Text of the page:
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Thread: Submersible pump motor keeps failing

  1. #1

    Default Submersible pump motor keeps failing

    I have a 1hp 2-wire 240V submersible 4" pump installed in a PVC-cased 6" well. It was installed 6yrs ago. The original pump/motor was a red jacket grizzly with Franklin motor. After 3yrs it failed (locked rotor) and when I pulled it out the case was visibly corroded with holes in it. The pump itself looked fine

    3 year old well pump motor case corroded so badly it seized up?

    I replaced the Franklin with a same-sized Grundfos which operated fine until I turned it on last weekend for the first time since winter. No water. I pulled it out and it also had a locked rotor and the same case corrosion.

    3yr old SS pump motor corroded AGAIN

    The well is connected to a lawn irrigation system and has plenty of sulfur that you can smell and see the residue. I measured the pH at the top of the water table and it was 7.3.

    After seeing pics of the corrosion the pump guys thought this should be posted in an Electrical forum as well.

    I really really really need to keep this from happening again.

    Pics of the 3-yr-old failed Grundfos:






  2. #2

  3. #3

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    Maybe some of the guys who are familiar with boats and sacrificial anodes can explain what's happening... I'm still trying to figure out why fire ants are attracted to electricity.. .they keep congregating in my plugs and switches in my storage trailer.

  4. #4
    Electrical Contractor/Instructor jwelectric's Avatar
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    Something is causing a high current draw on the motor.
    It could be that the conductors supplying the motor are too small, sediment on the impeller or any number of other things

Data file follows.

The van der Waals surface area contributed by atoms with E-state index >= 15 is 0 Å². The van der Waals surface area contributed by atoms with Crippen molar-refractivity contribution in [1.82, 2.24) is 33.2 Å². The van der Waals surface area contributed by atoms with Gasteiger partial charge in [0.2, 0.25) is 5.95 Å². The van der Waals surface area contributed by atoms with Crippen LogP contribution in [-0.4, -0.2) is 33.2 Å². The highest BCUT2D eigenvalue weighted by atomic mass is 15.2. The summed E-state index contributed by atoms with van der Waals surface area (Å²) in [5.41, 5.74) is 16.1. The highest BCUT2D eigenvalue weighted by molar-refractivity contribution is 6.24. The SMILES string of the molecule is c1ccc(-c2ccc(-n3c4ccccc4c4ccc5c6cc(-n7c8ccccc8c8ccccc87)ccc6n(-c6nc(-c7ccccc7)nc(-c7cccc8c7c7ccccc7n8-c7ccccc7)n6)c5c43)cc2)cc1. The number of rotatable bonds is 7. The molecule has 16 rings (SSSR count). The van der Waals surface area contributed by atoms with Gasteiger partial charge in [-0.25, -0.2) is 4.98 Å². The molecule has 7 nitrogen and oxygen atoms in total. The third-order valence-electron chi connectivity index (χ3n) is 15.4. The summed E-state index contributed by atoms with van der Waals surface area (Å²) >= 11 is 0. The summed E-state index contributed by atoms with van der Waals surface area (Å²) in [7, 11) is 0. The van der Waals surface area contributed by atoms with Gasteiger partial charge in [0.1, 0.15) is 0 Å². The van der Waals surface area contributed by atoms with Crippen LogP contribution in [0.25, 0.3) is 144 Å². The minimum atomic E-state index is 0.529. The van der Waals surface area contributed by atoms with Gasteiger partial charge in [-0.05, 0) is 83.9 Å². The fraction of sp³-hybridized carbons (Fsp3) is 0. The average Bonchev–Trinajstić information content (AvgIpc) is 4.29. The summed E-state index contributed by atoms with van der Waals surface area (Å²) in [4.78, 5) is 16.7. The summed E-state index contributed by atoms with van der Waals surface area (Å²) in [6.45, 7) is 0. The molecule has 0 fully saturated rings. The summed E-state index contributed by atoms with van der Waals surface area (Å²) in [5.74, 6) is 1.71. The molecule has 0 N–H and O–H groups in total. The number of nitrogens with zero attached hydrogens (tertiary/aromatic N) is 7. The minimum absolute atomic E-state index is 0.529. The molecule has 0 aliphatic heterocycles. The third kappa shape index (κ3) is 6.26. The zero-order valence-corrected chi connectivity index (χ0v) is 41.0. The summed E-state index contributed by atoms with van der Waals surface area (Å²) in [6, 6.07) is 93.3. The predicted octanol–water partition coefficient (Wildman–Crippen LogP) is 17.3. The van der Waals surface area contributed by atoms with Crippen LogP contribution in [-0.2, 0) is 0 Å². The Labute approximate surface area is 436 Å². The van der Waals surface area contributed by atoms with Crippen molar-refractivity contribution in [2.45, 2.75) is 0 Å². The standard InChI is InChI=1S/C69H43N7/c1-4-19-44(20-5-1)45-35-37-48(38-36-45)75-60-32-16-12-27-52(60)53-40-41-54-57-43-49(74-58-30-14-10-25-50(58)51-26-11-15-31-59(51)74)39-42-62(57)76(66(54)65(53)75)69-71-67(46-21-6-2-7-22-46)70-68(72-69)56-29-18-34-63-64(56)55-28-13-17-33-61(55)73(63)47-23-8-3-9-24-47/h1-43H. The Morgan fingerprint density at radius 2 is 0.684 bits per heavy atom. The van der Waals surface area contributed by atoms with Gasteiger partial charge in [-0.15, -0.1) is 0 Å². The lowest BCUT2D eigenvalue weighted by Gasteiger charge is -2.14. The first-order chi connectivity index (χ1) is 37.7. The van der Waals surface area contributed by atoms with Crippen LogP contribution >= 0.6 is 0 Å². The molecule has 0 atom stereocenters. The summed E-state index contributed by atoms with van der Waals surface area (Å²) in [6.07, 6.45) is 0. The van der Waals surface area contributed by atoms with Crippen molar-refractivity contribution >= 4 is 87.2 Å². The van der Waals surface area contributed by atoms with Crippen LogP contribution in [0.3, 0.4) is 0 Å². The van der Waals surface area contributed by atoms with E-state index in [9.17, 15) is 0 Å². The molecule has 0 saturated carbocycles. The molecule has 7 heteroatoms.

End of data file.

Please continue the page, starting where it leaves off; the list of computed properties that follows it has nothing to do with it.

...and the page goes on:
5. #5

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    I've seen this type of thing happen to motors that their electrical supply such as too small of extension cords caused them to heat up... also the same problem with corroded or loose connections in the switch box. So, maybe check your wiring to the well pump.... it's the only guess I've got. If it happened only one time then I'd suspect the motor. Since it is repeating itself with new pumps I'd look for something else causing the problem. Something is making the pump work harder than it should... if it ain't mud or sand then it has got to be in the electrical supply. I had a friend who's well pump kept burning up relays and having problems. We found a wire with broken insulation and someone had been putting on the wrong kind of relay. Taped up the skinned spot on the wire and put in the right kind of relay and no problems since.
    Last edited by Randyj; 04-13-2011 at 07:03 AM.

  6. #6

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    I don't think it's mud/sand. The water from the sprinklers is good and I don't get clogs very often. No signs of mud/sand when I pulled out the pump.

    The wire from the the panel to the pump is all 12AWG. There is a switch box on the side of the house, and the wire goes underground in conduit between the switch box and well head.

    I will inspect everything I can get to for loose connections and damage. For what it's worth, I haven't had any relay problems that I'm aware of and no problems tripping breakers.

  7. #7

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    If you determine that all the wiring is fine then I think you have to decide whether or not it's a water chemistry problem. Not sure what you have there but here we can take a water sample to the health department for analysis.

  8. #8
    General Engineering Contractor ballvalve's Avatar
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    Actually I sent the guy over here because he mentioned some large pad mounted transformers 100' from his well. I thought this might take us back to current leaks.

    I see a lightening strike in that pump hole, but now he has mentioned that the water is only for irrigation and stinks highly of sulphur.


    Also he has no pressure switch or tank on the rig, so it might be running dry. Add a low pressure cut-out switch and small pressure tank. And a buried ground mat at the well top might be advised. The new so called 'three wire pumps' pumps have 4 wires, one for starting, 2 for running, and a dedicated ground wire.